For BC, the new procedure lowers government gas price forecasts by 19%. Anticipated royalties drop by C$224 million over the next three years. The lowered projections of annual average BC prices are C$1.46/GJ (US$1.53/MMBtu) for 2012-2013, C$1.85/GJ (US$1.94/MMBtu) for 2013-2014, C$2.25/GJ (US$2.36/MMBtu) for 2014-2015 and C$2.65/GJ (US$2.78/MMBtu) for 2015-2016.

In the new fiscal year that starts April 1, gas royalties will only be 0.7% of BC’s total anticipated provincial government revenues of C$42.5 billion. Unlike Alberta, where oil and gas revenues are up to 40% of provincial revenues during highs on the energy price cycle, BC relies heavily on income and sales taxes.

De Jong’s new BC budget anticipates zero revenues from LNG exports over the next three years, but it includes high hopes of eventually netting great gains off tanker sailings to Asia from proposed terminals on the province’s northern Pacific Coast at Kitimat and Prince Rupert.

The BC budget documents recite results of revenue potential studies that the government commissioned from accounting firms, Ernst & Young and Grant Thornton. The consultants’ forecasts, while vague in a wide range, unanimously foresee colossal accumulations of new provincial wealth from LNG exports: C$79 billion to C$185 billion over the first 20 years of the proposed tanker sailings.

The prospects have prompted BC’s Liberal government, which is due to call an election this spring, to promise creation of a “Prosperity Fund.” The political promise holds out hopes of pouring up to C$100 billion over 30 years into the proposed provincial savings account, which is a variation on the Alaska Permanent Fund and an Alberta version called the Heritage Fund for accumulated royalty surpluses.

In BC’s case, the government foresees the gravy train as becoming rich enough to go beyond royalties as the primary source of treasury income by adding a special LNG revenue regime. The proposal remains only a vague phrase in sketchy government documents, and wary leaders of the Calgary-based Canadian gas industry are warning BC to hold its tax regime down to an internationally competitive level as discussions on possibilities begin.

Observers with an eye for the fine print in government documents — including research staff in the BC opposition parties, Conservatives on the right and New Democrats on the left — are describing the vision as building castles in the air.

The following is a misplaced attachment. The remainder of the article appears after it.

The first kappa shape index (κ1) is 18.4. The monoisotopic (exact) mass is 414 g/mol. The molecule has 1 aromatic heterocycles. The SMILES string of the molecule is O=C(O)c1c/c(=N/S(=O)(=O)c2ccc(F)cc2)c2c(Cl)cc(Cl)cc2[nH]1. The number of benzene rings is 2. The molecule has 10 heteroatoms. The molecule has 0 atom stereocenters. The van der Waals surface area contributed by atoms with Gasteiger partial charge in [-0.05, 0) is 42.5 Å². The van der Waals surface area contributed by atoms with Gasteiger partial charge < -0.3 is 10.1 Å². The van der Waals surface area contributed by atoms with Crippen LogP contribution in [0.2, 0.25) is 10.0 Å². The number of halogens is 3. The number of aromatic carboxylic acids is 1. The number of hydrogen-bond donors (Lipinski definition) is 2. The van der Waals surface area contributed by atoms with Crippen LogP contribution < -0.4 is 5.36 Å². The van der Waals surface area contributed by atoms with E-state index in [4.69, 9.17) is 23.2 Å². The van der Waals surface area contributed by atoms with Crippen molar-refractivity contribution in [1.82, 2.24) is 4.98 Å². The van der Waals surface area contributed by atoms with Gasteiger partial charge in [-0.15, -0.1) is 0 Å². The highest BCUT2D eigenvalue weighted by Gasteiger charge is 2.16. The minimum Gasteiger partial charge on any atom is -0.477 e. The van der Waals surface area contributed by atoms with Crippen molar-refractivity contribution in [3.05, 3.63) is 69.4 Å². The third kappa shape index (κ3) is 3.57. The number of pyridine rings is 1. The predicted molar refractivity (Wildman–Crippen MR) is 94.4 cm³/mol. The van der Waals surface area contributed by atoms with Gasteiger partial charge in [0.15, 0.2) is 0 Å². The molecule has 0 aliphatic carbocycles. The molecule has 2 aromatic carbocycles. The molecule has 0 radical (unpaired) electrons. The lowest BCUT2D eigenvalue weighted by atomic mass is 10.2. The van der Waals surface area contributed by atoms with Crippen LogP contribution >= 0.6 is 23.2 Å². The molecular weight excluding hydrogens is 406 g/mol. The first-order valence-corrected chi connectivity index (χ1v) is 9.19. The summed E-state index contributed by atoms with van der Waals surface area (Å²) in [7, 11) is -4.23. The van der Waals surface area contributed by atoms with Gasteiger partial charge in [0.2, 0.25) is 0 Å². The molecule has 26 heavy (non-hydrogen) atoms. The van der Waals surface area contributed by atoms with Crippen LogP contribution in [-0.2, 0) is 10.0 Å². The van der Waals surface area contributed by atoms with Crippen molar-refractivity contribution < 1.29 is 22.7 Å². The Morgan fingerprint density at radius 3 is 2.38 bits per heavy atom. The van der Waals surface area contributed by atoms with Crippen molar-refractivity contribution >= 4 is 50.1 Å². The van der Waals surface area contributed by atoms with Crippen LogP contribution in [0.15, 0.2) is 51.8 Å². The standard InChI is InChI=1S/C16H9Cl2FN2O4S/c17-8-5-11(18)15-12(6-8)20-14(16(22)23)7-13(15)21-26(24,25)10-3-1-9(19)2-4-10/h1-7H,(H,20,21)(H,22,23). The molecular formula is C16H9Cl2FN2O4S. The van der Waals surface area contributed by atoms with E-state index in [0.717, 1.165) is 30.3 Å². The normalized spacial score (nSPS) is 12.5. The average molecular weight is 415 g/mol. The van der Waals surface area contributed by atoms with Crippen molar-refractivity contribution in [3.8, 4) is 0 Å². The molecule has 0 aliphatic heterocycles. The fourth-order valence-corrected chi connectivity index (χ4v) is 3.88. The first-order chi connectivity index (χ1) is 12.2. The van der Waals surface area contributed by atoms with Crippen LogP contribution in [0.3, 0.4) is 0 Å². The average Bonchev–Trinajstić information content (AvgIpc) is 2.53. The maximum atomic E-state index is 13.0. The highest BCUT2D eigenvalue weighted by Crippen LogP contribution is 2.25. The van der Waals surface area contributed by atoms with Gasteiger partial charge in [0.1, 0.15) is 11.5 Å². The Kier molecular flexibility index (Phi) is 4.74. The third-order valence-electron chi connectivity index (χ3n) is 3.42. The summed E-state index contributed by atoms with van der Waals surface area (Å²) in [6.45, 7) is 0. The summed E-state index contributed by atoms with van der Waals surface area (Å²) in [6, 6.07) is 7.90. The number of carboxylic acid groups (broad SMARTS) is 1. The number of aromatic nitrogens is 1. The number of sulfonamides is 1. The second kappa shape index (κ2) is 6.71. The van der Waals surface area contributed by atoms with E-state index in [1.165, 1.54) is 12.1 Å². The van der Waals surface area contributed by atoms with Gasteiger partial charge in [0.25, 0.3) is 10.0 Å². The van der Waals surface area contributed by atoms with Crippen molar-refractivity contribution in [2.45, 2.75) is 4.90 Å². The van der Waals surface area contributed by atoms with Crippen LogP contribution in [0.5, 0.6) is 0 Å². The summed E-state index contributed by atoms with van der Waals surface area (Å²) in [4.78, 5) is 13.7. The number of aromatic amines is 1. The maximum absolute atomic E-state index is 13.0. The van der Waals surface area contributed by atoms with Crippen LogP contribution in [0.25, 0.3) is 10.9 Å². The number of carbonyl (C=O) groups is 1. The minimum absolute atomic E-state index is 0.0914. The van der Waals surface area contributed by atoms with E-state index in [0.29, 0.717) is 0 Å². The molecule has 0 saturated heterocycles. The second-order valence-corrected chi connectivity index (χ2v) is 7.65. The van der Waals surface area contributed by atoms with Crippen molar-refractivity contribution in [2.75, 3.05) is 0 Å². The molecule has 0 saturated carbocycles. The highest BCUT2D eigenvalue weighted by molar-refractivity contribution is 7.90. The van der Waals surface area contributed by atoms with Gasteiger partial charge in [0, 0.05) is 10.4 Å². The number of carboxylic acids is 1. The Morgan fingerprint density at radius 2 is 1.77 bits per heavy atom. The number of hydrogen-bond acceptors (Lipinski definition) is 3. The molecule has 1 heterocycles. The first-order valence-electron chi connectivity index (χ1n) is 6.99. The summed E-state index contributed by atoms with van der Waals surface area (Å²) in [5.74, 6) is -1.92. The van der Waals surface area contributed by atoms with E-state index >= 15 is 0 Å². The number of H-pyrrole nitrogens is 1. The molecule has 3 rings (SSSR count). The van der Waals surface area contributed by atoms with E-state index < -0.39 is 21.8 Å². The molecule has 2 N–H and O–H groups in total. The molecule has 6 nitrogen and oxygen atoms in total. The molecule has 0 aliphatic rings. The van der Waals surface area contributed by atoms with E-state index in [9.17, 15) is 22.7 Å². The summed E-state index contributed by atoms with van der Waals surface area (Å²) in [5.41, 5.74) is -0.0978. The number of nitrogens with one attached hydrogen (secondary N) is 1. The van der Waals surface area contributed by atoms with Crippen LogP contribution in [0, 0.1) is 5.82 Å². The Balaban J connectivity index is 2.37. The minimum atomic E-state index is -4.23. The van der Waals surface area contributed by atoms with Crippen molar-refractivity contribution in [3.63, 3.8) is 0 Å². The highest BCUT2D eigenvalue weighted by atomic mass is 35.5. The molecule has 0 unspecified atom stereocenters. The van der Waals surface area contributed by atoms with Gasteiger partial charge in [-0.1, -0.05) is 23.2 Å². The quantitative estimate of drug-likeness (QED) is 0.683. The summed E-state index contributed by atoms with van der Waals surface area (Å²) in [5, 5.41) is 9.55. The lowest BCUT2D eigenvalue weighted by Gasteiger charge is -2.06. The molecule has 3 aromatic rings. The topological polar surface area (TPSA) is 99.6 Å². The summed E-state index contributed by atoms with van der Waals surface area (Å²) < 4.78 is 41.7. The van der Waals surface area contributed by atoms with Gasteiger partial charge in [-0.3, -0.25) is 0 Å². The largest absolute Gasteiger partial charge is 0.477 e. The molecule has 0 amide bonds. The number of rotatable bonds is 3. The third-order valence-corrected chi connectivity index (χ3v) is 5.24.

Although the National Energy Board has granted long export licenses to three LNG export terminal projects, none have landed Asian contracts, started construction or set firm target dates for shipments to begin. Sunset clauses in the licenses give project sponsors at least 10 years to start tanker sailings.

BC’s glowing LNG outlook is built on rapid terminal construction swelling annual provincial gas royalties into a range of C$4 billion to C$9 billion.

The projections also rest on past forecasts that Asia will remain a promised land of premium-priced markets, tying gas to oil. Wary industry observers point out that the BC vision increasingly looks like a case of looking ahead through rose-colored glasses, in light of evidence that prospective Asian customers for the growing lineup of Canadian and U.S. export terminals are trying to change the market by seeking to index LNG prices to North American gas prices.

At the same time as BC talks about potential new revenue sources, the Canadian Association of Petroleum Producers is asking the federal government to grant a special capital cost allowance that will enable accelerated write-offs of LNG terminal construction expenses, in the name of staying competitive with projects in the U.S. and Australia.

BC government documents, prepared using forecasts that predate the latest international market developments, make a glowing prediction: “Over the longer term, global LNG prices are expected to be about 2.5 times higher than average domestic natural gas prices.”